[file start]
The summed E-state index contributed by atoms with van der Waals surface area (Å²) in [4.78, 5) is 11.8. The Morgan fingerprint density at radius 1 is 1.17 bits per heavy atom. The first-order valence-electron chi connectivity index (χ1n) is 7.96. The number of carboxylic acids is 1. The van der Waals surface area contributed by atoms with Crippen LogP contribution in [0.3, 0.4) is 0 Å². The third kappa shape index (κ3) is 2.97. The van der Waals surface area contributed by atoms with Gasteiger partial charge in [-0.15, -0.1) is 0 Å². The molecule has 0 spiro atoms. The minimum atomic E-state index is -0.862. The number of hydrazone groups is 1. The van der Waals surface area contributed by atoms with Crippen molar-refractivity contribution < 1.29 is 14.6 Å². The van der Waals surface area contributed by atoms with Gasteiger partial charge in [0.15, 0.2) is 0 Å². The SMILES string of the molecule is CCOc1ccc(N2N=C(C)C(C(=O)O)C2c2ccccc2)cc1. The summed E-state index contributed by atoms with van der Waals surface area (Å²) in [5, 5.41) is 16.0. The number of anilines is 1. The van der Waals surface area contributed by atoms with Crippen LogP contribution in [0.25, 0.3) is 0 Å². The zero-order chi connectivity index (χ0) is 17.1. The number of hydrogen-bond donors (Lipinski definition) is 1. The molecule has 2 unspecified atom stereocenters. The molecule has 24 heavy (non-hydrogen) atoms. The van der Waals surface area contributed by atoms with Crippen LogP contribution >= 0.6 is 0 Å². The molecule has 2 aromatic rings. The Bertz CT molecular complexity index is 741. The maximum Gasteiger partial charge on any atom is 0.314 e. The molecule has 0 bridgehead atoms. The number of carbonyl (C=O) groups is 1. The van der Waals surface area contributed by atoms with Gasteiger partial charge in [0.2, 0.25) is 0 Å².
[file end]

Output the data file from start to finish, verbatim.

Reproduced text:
The summed E-state index contributed by atoms with van der Waals surface area (Å²) in [4.78, 5) is 11.8. The Morgan fingerprint density at radius 1 is 1.17 bits per heavy atom. The first-order valence-electron chi connectivity index (χ1n) is 7.96. The number of carboxylic acids is 1. The van der Waals surface area contributed by atoms with Crippen LogP contribution in [0.3, 0.4) is 0 Å². The third kappa shape index (κ3) is 2.97. The van der Waals surface area contributed by atoms with Gasteiger partial charge in [-0.15, -0.1) is 0 Å². The molecule has 0 spiro atoms. The minimum atomic E-state index is -0.862. The number of hydrazone groups is 1. The van der Waals surface area contributed by atoms with Crippen molar-refractivity contribution < 1.29 is 14.6 Å². The van der Waals surface area contributed by atoms with Gasteiger partial charge in [0.15, 0.2) is 0 Å². The SMILES string of the molecule is CCOc1ccc(N2N=C(C)C(C(=O)O)C2c2ccccc2)cc1. The summed E-state index contributed by atoms with van der Waals surface area (Å²) in [5, 5.41) is 16.0. The number of anilines is 1. The van der Waals surface area contributed by atoms with Crippen LogP contribution in [0.25, 0.3) is 0 Å². The zero-order chi connectivity index (χ0) is 17.1. The number of hydrogen-bond donors (Lipinski definition) is 1. The molecule has 2 unspecified atom stereocenters. The molecule has 24 heavy (non-hydrogen) atoms. The van der Waals surface area contributed by atoms with Crippen LogP contribution >= 0.6 is 0 Å². The molecule has 2 aromatic rings. The Bertz CT molecular complexity index is 741. The maximum Gasteiger partial charge on any atom is 0.314 e. The molecule has 0 bridgehead atoms. The number of carbonyl (C=O) groups is 1. The van der Waals surface area contributed by atoms with Gasteiger partial charge in [0.2, 0.25) is 0 Å².